Immuno-Electrophoresis / Immuno-Diffusion
Antibodies are produced by the immune system in response to foreign macromolecules. Each antibody binds specifically to one feature (epitope) on one macromolecule (antigen). This allows the use of antibodies for the detection and quantitation of specific proteins in complex mixtures. Antibodies are generally isolated from animal serum, unless they are produced from tissue culture as monoclonals. The serum must be titrated to determine antibody concentration and specificity. Concentration determinations are often needed for antigen mixtures as well. Immunodiffusion and immunoelectrophoresis are useful techniques for these purposes.
If antibody and antigen are present in solution at approximately equal concentrations, they form an aggregate, which precipitates. This precipitate can be dissolved by the addition of an excess of antibody or of antigen (see figure below).
|When present at approximately equal concentration, antigen and antibody will precipitate as an aggregate. The figure above illustrates a principle underlying the usefulness of immunodiffusion, that with shifts in antibody concentration, a corresponding shift in the region of precipitation will occur.|
In a gel matrix, if a gradient is established in which antibody concentration decreases linearly in a given direction while antigen concentration increases in the same direction, a precipitate will form a band perpendicular to this direction at the point of approximately equal concentration. This is the basis of both immunodiffusion and immunoelectrophoresis. In both techniques a gradient of antigen, or of antibody and antigen, establishes a line of precipitate in the gel. The position of the line is indicative of the concentration of antigen or antibody in the sample, and may be calibrated against standards. The figures below show different variations of the immunodiffusion assay.
|Of the common patterns of wells containing antibody antiserum (Ab) and antigen samples (Ag) used in immunodiffusion, the system of parallel slots (a) can demonstrate the presence of antigen and roughly estimate concentration; the three-well pattern (b) can demonstrate the immunological identity (or not) of two antigen samples; radial immunodiffusion (c) introduces the capacity for comparitive analysis unavailable with the three-well pattern.|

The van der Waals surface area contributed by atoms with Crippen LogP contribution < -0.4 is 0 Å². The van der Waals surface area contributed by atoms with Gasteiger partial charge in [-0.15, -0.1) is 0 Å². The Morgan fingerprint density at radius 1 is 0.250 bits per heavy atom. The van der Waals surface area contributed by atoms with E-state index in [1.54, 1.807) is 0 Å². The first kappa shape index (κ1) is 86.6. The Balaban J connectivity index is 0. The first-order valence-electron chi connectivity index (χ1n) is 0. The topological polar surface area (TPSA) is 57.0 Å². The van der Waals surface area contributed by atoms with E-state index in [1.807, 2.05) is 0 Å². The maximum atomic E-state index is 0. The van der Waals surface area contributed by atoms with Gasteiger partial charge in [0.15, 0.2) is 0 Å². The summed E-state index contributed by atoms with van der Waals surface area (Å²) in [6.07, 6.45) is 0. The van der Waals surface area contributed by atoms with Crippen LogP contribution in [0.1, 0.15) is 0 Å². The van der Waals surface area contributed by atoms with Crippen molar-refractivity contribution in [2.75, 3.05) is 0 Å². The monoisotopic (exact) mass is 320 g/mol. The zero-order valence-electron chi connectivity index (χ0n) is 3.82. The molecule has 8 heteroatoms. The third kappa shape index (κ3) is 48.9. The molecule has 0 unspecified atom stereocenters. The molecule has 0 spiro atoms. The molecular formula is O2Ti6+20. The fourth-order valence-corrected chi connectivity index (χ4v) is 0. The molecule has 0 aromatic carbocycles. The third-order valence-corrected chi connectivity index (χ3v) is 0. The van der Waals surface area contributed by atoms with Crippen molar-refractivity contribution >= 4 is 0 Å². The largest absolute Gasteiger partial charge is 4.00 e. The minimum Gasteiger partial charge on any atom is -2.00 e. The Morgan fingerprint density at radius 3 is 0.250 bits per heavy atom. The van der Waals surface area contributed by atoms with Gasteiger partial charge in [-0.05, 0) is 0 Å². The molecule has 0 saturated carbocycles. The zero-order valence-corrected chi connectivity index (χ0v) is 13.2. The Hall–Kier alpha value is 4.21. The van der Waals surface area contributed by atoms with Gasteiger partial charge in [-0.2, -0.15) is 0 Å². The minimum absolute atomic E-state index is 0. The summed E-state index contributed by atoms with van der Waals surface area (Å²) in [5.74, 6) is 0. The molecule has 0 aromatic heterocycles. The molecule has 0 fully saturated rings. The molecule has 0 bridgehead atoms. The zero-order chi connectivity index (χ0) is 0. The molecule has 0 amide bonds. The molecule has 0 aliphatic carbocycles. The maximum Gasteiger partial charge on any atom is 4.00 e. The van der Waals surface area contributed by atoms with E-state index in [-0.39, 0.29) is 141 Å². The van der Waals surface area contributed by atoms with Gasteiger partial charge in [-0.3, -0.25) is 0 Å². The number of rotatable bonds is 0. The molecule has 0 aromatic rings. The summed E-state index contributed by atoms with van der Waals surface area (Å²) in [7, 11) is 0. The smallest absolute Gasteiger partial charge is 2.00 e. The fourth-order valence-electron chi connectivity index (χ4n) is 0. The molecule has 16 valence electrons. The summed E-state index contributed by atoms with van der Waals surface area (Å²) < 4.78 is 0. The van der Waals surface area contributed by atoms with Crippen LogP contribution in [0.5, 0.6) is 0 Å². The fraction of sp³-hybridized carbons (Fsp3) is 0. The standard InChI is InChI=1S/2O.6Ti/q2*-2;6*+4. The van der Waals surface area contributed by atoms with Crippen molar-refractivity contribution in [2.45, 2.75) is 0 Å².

Radial Immuno Diffusion
Agarose gels have a small number of fixed charges, which cause a phenomenon known as electroendosmosis. EEO causes a slow net flow of water through the gel away from the positive electrode. At a pH of 8.5, antibodies are nearly uncharged, and their slow electrophoretic migration is nullified by the EEO flow through the agarose. Most other proteins are highly charged at pH 8.5, and will migrate through an agarose gel. If antiserum is included in the gel matrix, immuno precipitates will form, in a pattern dependent upon the antigen concentration. This technique, immuno-electrophoresis, is much faster than immuno-diffusion, and has been applied in a variety of geometries, to analyze simple or complex samples.
Mixtures containing multiple antigen species which cross react with the same antiserum may be analyzed by running them first on an analytical gel, then cutting a strip from that gel and laying it in a slit cut into the immuno-electrophoresis gel to form a large well. The result is a pattern which shows the positions of strongly reacting antigen species.
|Crossed immunoelectrophoresis of antigens and antiserum. In the first dimension, proteins are separated by standard electrophoresis. The separated proteins are then run into the second dimension gel at an angle of 90° from the first dimension. The second dimension gel contains antiserum, generating an immunoprecipitate pattern like the one shown.|
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